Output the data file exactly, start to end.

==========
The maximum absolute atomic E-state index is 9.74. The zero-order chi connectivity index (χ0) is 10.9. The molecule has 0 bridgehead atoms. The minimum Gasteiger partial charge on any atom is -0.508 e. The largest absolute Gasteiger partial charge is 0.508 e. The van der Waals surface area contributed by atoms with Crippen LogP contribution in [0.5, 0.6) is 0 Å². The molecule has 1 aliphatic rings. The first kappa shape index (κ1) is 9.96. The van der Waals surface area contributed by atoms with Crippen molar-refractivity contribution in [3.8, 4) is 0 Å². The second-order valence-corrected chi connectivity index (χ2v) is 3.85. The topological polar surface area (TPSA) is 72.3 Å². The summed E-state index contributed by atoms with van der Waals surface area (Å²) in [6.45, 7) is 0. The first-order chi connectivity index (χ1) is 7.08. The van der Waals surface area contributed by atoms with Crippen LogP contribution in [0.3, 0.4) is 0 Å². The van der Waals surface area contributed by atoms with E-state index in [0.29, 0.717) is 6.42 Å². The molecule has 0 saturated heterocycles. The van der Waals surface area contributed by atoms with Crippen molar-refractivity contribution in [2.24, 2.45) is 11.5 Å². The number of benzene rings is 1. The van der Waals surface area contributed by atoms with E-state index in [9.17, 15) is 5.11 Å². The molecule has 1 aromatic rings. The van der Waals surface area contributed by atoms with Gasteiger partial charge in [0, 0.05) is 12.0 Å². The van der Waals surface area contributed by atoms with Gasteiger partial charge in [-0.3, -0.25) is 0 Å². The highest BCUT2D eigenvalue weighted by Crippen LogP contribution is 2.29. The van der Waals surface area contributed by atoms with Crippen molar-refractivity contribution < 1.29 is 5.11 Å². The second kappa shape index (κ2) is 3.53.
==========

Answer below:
The maximum absolute atomic E-state index is 9.74. The zero-order chi connectivity index (χ0) is 10.9. The molecule has 0 bridgehead atoms. The minimum Gasteiger partial charge on any atom is -0.508 e. The largest absolute Gasteiger partial charge is 0.508 e. The van der Waals surface area contributed by atoms with Crippen LogP contribution in [0.5, 0.6) is 0 Å². The molecule has 1 aliphatic rings. The first kappa shape index (κ1) is 9.96. The van der Waals surface area contributed by atoms with Crippen molar-refractivity contribution in [3.8, 4) is 0 Å². The second-order valence-corrected chi connectivity index (χ2v) is 3.85. The topological polar surface area (TPSA) is 72.3 Å². The summed E-state index contributed by atoms with van der Waals surface area (Å²) in [6.45, 7) is 0. The first-order chi connectivity index (χ1) is 7.08. The van der Waals surface area contributed by atoms with Crippen LogP contribution in [0.3, 0.4) is 0 Å². The van der Waals surface area contributed by atoms with E-state index in [0.29, 0.717) is 6.42 Å². The molecule has 0 saturated heterocycles. The van der Waals surface area contributed by atoms with Crippen molar-refractivity contribution in [2.24, 2.45) is 11.5 Å². The number of benzene rings is 1. The van der Waals surface area contributed by atoms with E-state index in [9.17, 15) is 5.11 Å². The molecule has 1 aromatic rings. The van der Waals surface area contributed by atoms with Gasteiger partial charge in [0, 0.05) is 12.0 Å². The van der Waals surface area contributed by atoms with Gasteiger partial charge in [-0.3, -0.25) is 0 Å². The highest BCUT2D eigenvalue weighted by Crippen LogP contribution is 2.29. The van der Waals surface area contributed by atoms with Crippen molar-refractivity contribution < 1.29 is 5.11 Å². The second kappa shape index (κ2) is 3.53.